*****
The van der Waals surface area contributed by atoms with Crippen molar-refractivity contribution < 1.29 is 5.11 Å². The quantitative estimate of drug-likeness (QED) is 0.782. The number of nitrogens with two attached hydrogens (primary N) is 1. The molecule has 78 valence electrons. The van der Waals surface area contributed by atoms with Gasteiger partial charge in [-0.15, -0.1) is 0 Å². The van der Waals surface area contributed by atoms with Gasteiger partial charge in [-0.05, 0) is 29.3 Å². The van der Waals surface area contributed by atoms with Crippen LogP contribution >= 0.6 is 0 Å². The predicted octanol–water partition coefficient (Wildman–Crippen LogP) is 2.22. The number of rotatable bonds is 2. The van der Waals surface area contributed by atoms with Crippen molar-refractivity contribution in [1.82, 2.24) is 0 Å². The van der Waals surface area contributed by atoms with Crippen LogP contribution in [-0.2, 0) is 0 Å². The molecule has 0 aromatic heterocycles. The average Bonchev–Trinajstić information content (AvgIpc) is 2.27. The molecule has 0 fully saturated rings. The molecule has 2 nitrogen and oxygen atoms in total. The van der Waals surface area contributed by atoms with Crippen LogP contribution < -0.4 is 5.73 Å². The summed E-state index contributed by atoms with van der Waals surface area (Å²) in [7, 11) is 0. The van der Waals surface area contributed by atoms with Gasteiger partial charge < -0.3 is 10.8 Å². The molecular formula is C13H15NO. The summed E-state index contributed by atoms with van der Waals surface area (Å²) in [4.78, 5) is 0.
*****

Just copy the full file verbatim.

The van der Waals surface area contributed by atoms with Crippen molar-refractivity contribution < 1.29 is 5.11 Å². The quantitative estimate of drug-likeness (QED) is 0.782. The number of nitrogens with two attached hydrogens (primary N) is 1. The molecule has 78 valence electrons. The van der Waals surface area contributed by atoms with Gasteiger partial charge in [-0.15, -0.1) is 0 Å². The van der Waals surface area contributed by atoms with Gasteiger partial charge in [-0.05, 0) is 29.3 Å². The van der Waals surface area contributed by atoms with Crippen LogP contribution >= 0.6 is 0 Å². The predicted octanol–water partition coefficient (Wildman–Crippen LogP) is 2.22. The number of rotatable bonds is 2. The van der Waals surface area contributed by atoms with Crippen molar-refractivity contribution in [1.82, 2.24) is 0 Å². The van der Waals surface area contributed by atoms with Crippen LogP contribution in [-0.2, 0) is 0 Å². The molecule has 0 aromatic heterocycles. The average Bonchev–Trinajstić information content (AvgIpc) is 2.27. The molecule has 0 fully saturated rings. The molecule has 2 nitrogen and oxygen atoms in total. The van der Waals surface area contributed by atoms with Crippen LogP contribution < -0.4 is 5.73 Å². The summed E-state index contributed by atoms with van der Waals surface area (Å²) in [7, 11) is 0. The van der Waals surface area contributed by atoms with Gasteiger partial charge < -0.3 is 10.8 Å². The molecular formula is C13H15NO. The summed E-state index contributed by atoms with van der Waals surface area (Å²) in [4.78, 5) is 0.